apostrophe

(redirected from apostrophic)
Also found in: Dictionary, Thesaurus.

apostrophe

An apostrophe is a punctuation mark that primarily serves to indicate either grammatical possession or the contraction of two words. It can also sometimes be used to pluralize irregular nouns, such as single letters, abbreviations, and single-digit numbers.
Continue reading...

apostrophe:

see punctuationpunctuation
[Lat.,=point], the use of special signs in writing to clarify how words are used; the term also refers to the signs themselves. In every language, besides the sounds of the words that are strung together there are other features, such as tone, accent, and pauses,
..... Click the link for more information.
; abbreviationabbreviation,
in writing, arbitrary shortening of a word, usually by cutting off letters from the end, as in U.S. and Gen. (General). Contraction serves the same purpose but is understood strictly to be the shortening of a word by cutting out letters in the middle, the omission
..... Click the link for more information.
.

apostrophe,

figure of speech in which an absent person, a personified inanimate being, or an abstraction is addressed as though present. The term is derived from a Greek word meaning "a turning away," and this sense is maintained when a narrative or dramatic thread is broken in order to digress by speaking directly to someone not there, e.g., "Envy, be silent and attend!"—Alexander Pope, "On a Certain Lady at Court."

Apostrophe

 

comma written above the line, used in writing for various functions: (1) In French, Italian, English, and other languages the apostrophe is used to indicate the omission of a vowel (the French I’homme instead of le homme, the English “don’t” instead of “do not,” and so on).

(2) In the orthography of the Nenets language it is used to indicate glottal stops.

(3) The apostrophe is used in transcription to convey glottal stops (in Semitic and other languages), to indicate soft consonants, and so on.

(4) In Russian writing it is used in places where foreign languages use apostrophes in proper names (Jeanne d’Arc, O’Casey); in the 1920’s and 1930’s the apostrophe was also used in place of the “hard sign” Ъ (pod’ezd instead of podЪezd).


Apostrophe

 

a word or group of words naming the person or object to which speech is addressed. Apostrophe may be used within or outside a sentence. It is not bound grammatically to the other parts of a sentence. Apostrophe is widely used in literary language to convey dialogue. For example:

(Famusov:) “Sergei Sergeich, can this be you!”

A. S. Griboedov, Woe From Wit

It is also used in the speech of the narrator to address an individual. For example:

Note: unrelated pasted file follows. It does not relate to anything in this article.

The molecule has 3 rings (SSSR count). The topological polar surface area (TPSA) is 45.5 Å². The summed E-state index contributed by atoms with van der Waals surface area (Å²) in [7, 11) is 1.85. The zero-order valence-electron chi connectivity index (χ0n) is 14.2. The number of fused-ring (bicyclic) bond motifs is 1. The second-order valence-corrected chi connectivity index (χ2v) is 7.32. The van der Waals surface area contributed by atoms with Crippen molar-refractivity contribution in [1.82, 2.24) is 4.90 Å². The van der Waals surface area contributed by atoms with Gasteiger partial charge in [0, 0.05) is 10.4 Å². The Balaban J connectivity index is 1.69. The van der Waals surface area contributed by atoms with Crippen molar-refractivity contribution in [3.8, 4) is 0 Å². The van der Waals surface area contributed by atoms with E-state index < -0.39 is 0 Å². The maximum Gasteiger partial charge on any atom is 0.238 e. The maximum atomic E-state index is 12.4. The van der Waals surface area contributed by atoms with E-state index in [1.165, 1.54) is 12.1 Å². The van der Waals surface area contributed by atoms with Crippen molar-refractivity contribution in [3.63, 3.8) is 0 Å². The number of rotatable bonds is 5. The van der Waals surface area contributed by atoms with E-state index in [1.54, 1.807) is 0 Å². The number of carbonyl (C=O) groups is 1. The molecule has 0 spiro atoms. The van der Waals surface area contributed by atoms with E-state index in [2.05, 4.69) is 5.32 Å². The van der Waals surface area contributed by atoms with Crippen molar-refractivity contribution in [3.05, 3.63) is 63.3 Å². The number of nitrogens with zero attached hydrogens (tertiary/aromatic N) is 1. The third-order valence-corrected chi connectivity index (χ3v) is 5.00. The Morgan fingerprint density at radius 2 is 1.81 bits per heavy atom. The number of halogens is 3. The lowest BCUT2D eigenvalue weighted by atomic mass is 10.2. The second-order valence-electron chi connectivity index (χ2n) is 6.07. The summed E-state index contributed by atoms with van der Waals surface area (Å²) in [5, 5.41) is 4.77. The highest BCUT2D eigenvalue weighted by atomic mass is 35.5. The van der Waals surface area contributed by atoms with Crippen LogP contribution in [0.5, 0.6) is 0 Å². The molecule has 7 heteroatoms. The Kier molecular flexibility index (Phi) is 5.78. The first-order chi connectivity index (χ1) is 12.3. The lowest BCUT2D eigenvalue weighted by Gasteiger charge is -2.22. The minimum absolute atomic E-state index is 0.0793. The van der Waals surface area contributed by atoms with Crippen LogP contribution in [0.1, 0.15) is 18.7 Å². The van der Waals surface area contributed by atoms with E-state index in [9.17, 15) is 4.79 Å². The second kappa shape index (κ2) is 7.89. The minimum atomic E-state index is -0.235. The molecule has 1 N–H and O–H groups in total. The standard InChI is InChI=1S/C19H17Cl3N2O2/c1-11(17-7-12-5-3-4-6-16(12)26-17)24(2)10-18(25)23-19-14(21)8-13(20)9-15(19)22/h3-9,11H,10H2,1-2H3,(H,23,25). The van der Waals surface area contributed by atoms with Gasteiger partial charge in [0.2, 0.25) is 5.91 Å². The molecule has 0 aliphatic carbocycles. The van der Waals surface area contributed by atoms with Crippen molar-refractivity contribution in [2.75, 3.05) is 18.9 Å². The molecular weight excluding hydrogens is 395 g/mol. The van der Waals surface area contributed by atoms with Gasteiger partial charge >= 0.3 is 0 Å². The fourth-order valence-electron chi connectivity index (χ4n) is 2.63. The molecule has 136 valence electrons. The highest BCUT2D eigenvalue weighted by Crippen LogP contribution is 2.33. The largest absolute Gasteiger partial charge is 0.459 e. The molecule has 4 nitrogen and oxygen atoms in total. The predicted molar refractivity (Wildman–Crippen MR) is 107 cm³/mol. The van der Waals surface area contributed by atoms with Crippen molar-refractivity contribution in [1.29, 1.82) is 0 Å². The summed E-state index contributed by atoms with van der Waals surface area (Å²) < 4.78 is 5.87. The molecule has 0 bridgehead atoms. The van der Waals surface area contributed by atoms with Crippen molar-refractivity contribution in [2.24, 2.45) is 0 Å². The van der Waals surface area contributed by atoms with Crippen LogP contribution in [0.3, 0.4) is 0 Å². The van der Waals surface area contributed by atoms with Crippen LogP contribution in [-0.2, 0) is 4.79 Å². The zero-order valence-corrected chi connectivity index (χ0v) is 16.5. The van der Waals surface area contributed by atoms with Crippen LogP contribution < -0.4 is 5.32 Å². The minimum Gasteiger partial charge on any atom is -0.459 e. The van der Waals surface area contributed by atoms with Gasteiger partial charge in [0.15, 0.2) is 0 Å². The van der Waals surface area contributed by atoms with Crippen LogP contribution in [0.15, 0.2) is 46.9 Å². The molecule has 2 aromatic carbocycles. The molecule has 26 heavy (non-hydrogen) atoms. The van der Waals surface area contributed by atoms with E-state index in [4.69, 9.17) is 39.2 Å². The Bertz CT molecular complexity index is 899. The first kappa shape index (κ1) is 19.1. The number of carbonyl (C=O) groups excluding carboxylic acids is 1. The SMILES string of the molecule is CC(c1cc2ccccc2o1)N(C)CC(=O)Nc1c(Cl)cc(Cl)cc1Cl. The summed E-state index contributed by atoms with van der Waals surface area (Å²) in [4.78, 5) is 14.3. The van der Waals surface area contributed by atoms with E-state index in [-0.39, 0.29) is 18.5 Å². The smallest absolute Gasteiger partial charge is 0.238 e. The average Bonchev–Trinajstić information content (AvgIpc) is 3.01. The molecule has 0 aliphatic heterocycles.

“And you, exile,” I thought, “weep on your vast, free steppes.”

M. Iu. Lermontov, Bela

Or it may be used to address an inanimate object:

“Loosen up, shoulder! Swing, arm!

You, wind, blow in the face from afternoon on!”

A. V. Kol’tsov, “The Mower”

apostrophe

References in periodicals archive ?
Indeed, Jakob's continual talks to the dead function like an apostrophic testimony that Auerhahn and Laub describe in their Holocaust oral history project.
The lyrics call to you, the listener, or an apostrophic placeholder summons "you" using the familiar tu form of intimate address.
The apostrophic poems in Idyls of Battle thus turn away from the high-profile faces of the nation recognized in the volume's preface in order to recognize its more marginalized and silent figures.
It is animated by both contempt for others and apostrophic self-contempt.
As Char indicated in fragment 194, writing, even writing to remember others, necessarily includes forgetting, and the poet's apostrophic move in fragment 220 hints at how this kind of productive forgetting might function in relation to moving forward after the war.
A bland and insignificant allusion to pastoral oaten pipes in the shorter version (see Smith 243) is expanded in the longer version into an allusion to the music of the spheres and rendered structurally pivotal, becoming a break-point in the argument (25-26), prompting Dorinda's ecstatic apostrophic conversion: "Oh sweet
create tension and ambiguity by allowing both narrative closure and apostrophic openness," writes the critic James A Davies in a discussion of Dylan Thomas' keynote poem in Deaths and Entrances.
This third-person narration recounts a meeting of the now mutually passionate lovers, and leads to an apostrophic address by Astrophil.
Victor's apostrophic addresses to nature and to the monster himself seem to demonstrate a depletion of life even in the act of giving life; "they interrupt the 'recovery' that they aim to commemorate or affirm" (78).
The central sentence in which Alberti describes his garden in Buenos Aires is preceded by the Puerto de Santa Maria past and followed by ah apostrophic reference to the arboleda, which is the space that writing seeks to recreate, but which remains absent: "
Reading the politico-artistic intervention of the internationally renowned guerilla artist Banksy as an apostrophic act, Joseph Pugliese stages a profound and complex genealogical reading of two seemingly incommensurable sites and subjects--detainees and inflatable dolls, Guantanamo Bay and Disneyland.
After reviewing the examples of animal sculpture on display, he concludes abruptly with the following apostrophic comment to his reader: "Sans nous arreter plus longtemps a la menagerie, au chenil, a la voliere, retournons a l'homme, qui est le but le plus noble que l'art et surtout la statuaire puisse se proposer.